Many of the arguments in relation to associated entities are linked, in part, to third party entities and are covered in Chapter 7 of JSCEM’s 2011 report. ART suggests that the 2011 JSCEM report and the Dissenting Report referred to above, coupled with advice from the AEC, be used to help solve the partisan tensions surrounding this matter. It also urges, most strongly, that resolving matters surrounding third party entities not be put in the too hard basket.
Taxpayers’ currently contribute approximately $2.62 (262.259) per vote to candidates and parties, providing their ‘vote share’ exceeds 4 per cent. Unlike the penalties applied for non-compliance with political donations laws, the rate taxpayers contribute to the public funding of election campaigns is indexed to the CPI every six months.
In 2013,taxpayers contributed $58.1 million to the federal election campaign and did so with no strings attached. By that ART means that no limits were applied to the amount of money a candidate or political party could spend in their quest to be elected or re-elected to parliament and, in most cases, to win government.
The 2014 Political Donations Final Report (commonly referred to as the Schott Report) covered the issue of public funding well. While it was confined to New South Wales, the issues it raised transcend political jurisdictions. One of the most compelling arguments in favour of the partial funding of political campaigns relates to the importance of equality in the democratic process. As explained in the report, public funding allows many seeking to stand for public office access to the resources needed to inform voters about their platform, provided, that is, they obtain the 4 per cent threshold referred to earlier. Public funding also helps to prevent an undemocratic situation arising whereby only the wealthy can afford to stand for office in the Federal Parliament.
Public funding also means that candidates and parties are not solely reliant on private donations to fund an election campaign. Some politicians at the state level have advocated for full public funding for elections. They support their approach by arguing that it would diminish the ‘potential’ to ‘buy legislation’ and would result in ‘clean’ elections.
These propositions are self-evidently true. They are, however, open to the compellingly meritorious response that the right to free expression of opinion carries with it the citizens’ right to give financial backing to political parties and to causes which they support. This is one reason why ART does not support full public funding, and doubts that in the current political climate the electorate would accept such a policy. However, without retreating from its support for limitations upon campaign spending, ART does support the partial public funding of election campaigns. It does so in the interest of upholding the democratic principle of equality.,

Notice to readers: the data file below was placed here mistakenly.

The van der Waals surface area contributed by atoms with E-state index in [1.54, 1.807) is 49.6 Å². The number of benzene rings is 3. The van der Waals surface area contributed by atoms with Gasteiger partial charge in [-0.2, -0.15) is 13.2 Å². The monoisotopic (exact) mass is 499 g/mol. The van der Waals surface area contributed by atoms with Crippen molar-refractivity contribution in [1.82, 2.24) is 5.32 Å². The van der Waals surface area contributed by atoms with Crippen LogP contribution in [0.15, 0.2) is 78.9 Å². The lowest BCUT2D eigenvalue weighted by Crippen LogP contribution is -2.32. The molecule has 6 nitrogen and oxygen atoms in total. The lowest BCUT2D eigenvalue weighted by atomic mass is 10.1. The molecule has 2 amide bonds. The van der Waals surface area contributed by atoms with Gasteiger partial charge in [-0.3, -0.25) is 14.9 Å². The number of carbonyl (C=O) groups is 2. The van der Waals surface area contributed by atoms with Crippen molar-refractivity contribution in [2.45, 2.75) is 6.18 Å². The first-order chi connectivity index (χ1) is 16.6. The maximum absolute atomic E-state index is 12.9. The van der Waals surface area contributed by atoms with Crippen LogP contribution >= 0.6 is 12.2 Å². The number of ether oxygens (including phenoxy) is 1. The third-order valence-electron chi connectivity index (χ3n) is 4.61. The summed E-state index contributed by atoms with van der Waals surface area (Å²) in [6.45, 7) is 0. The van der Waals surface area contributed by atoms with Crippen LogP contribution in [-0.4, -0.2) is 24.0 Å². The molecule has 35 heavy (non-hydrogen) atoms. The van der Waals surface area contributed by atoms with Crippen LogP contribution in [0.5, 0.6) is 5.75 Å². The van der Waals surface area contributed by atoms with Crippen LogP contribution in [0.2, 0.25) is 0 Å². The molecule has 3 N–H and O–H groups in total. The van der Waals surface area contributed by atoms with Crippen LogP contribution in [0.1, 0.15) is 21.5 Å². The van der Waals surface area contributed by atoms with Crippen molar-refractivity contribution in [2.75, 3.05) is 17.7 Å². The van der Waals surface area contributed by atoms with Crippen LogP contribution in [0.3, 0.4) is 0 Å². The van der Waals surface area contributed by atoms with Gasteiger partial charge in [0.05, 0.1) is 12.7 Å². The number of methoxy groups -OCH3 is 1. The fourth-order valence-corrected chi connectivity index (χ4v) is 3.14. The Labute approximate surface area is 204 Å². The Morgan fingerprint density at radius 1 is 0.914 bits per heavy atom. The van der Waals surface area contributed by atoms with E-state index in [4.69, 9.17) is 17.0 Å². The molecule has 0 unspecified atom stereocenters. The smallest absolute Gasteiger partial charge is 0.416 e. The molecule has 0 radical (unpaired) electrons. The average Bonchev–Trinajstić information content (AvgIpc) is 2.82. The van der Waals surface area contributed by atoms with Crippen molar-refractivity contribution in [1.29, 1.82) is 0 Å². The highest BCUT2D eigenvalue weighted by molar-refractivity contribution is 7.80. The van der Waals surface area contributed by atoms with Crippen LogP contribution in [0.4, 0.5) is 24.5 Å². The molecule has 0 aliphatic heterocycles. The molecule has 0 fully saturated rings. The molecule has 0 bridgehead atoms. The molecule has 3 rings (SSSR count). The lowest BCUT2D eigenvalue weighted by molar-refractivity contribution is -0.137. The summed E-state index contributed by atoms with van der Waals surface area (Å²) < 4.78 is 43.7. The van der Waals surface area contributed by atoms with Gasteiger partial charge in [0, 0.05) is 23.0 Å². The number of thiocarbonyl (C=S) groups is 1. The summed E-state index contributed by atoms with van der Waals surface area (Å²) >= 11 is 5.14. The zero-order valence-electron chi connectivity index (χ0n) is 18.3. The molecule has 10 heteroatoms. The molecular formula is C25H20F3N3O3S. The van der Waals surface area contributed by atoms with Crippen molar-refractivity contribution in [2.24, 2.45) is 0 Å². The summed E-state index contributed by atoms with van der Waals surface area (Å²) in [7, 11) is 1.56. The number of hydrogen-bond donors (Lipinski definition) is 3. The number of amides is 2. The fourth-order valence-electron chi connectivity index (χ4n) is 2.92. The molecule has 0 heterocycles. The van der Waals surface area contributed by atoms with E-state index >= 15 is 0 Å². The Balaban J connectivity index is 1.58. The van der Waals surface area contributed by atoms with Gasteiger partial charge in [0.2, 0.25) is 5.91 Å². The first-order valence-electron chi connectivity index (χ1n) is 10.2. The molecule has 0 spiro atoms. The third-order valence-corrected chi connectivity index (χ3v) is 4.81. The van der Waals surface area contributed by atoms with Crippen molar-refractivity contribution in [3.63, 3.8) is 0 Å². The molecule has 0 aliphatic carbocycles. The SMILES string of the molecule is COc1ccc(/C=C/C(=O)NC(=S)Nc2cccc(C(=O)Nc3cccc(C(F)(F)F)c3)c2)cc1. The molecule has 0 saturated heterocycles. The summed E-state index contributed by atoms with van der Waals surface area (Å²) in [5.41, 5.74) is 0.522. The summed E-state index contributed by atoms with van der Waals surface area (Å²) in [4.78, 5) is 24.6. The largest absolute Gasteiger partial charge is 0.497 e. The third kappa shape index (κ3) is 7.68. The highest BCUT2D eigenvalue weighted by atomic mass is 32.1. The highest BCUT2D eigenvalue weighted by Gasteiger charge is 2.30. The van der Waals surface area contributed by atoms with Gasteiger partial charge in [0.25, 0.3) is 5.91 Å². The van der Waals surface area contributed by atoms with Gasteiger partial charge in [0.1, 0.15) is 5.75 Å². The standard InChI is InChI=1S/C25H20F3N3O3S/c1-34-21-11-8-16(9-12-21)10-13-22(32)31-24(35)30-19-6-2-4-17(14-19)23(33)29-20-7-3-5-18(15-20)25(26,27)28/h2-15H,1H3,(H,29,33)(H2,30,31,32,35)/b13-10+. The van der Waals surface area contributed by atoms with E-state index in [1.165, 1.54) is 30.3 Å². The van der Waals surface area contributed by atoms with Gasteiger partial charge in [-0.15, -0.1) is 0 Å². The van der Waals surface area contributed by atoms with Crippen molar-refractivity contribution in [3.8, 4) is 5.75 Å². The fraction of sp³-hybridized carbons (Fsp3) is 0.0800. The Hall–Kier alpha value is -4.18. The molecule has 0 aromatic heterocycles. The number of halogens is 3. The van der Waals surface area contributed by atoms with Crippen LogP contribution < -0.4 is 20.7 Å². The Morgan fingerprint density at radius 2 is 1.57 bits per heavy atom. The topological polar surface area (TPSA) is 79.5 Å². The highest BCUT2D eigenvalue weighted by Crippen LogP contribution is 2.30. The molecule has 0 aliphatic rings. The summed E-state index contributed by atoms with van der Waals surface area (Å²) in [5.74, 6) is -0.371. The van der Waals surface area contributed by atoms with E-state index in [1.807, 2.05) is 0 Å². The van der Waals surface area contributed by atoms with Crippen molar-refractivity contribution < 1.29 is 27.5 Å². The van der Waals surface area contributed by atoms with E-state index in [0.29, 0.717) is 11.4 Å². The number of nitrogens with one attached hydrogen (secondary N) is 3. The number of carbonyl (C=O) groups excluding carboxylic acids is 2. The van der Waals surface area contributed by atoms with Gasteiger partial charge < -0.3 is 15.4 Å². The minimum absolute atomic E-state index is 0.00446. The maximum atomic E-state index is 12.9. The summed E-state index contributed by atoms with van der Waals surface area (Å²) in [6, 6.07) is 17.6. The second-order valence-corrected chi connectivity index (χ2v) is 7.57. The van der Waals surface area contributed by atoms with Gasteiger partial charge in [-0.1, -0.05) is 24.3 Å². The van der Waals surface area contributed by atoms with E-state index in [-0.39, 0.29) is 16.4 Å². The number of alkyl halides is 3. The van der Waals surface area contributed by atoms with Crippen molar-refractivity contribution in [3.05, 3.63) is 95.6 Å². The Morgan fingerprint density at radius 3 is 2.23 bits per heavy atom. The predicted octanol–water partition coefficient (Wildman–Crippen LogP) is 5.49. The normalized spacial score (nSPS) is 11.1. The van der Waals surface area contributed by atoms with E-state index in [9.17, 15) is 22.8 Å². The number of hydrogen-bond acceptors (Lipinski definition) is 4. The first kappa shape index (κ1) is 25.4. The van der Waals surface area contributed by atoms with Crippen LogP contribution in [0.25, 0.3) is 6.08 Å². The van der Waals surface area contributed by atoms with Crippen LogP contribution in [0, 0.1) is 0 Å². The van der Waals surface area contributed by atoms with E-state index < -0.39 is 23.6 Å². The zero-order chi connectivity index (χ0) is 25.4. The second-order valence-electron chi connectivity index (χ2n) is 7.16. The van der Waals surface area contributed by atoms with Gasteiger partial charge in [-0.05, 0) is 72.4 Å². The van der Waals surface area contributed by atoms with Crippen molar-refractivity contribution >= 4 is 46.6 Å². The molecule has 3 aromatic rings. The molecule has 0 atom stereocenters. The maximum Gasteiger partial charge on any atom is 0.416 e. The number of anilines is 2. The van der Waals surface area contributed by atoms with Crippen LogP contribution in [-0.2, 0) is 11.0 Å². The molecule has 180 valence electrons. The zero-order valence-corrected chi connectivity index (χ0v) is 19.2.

Limits on campaign spending
Some eight years ago, then Special Minister of State, Senator John Faulkner in The Electoral Reform Green Paper – Donations, Funding and Expenditure raised concerns about the growing costs associated with election campaigns in Australia. He noted the prospect of elections becoming an ‘arms race’. In 2016 it can safely be argued that is what they have become.
Is this the path the electorate and its elected representatives wish to continue to go down? Do taxpayers want their money spent on endless and repetitive advertisements on radio, television and print media and the Internet?
ART maintains that an ‘arms race’ is not in the public interest. One of the primary reasons for this is the need for candidates and political parties to continually seek donations from the private sector and trade unions to cover the escalating costs of election campaigns. This leads to the perception of ‘privileged access’ to ministers and members of parliament for those with the ability to contribute large sums of money to both.
The escalating cost of election campaigns also means that MPs have to devote a considerable amount of time seeking donations. Is this how taxpayers, who already pay the salaries and expenses of members of parliament, wish their representatives to spend their time? In their pursuit of donations are members of parliament placing personal and party interests before the public interest? These are questions that ART suggests need to be addressed by the JSCEM when examining the ‘arms race’ that is currently a feature of electoral campaigning in Australia. Matters to be considered for recommendation include expenditure limits on candidates and parties. This already happens in some Australian states and should be implemented at the federal level.
Penalties for non-compliance with the law
The current penalties for non-compliance with political donations laws are grossly inadequate. Indeed, it is impossible to avoid the conclusion that in devising these penalties, personal and party interests were placed well before the public interest.
ART recommends that penalties be increased significantly. For example, if the breach involves non-disclosure of a donation, a penalty 10 times the amount not disclosed should be imposed.
Depending on the nature of the offence, a penalty could involve being disqualified from sitting as a member of parliament. This may seem overly harsh, but it is worth remembering that deliberately failing to comply with electoral laws is a serious breach of the public office-public trust principle and without that trust the credibility of the democratic political system is in jeopardy. The issue is that important.
In closing, ART again thanks the Joint Committee on Electoral Matters for the opportunity to make this submission. We hope that it helps the committee arrive at recommendations that embody the public office-public trust principle, which is central to the public interest, and strengthens the democratic cornerstone of equality.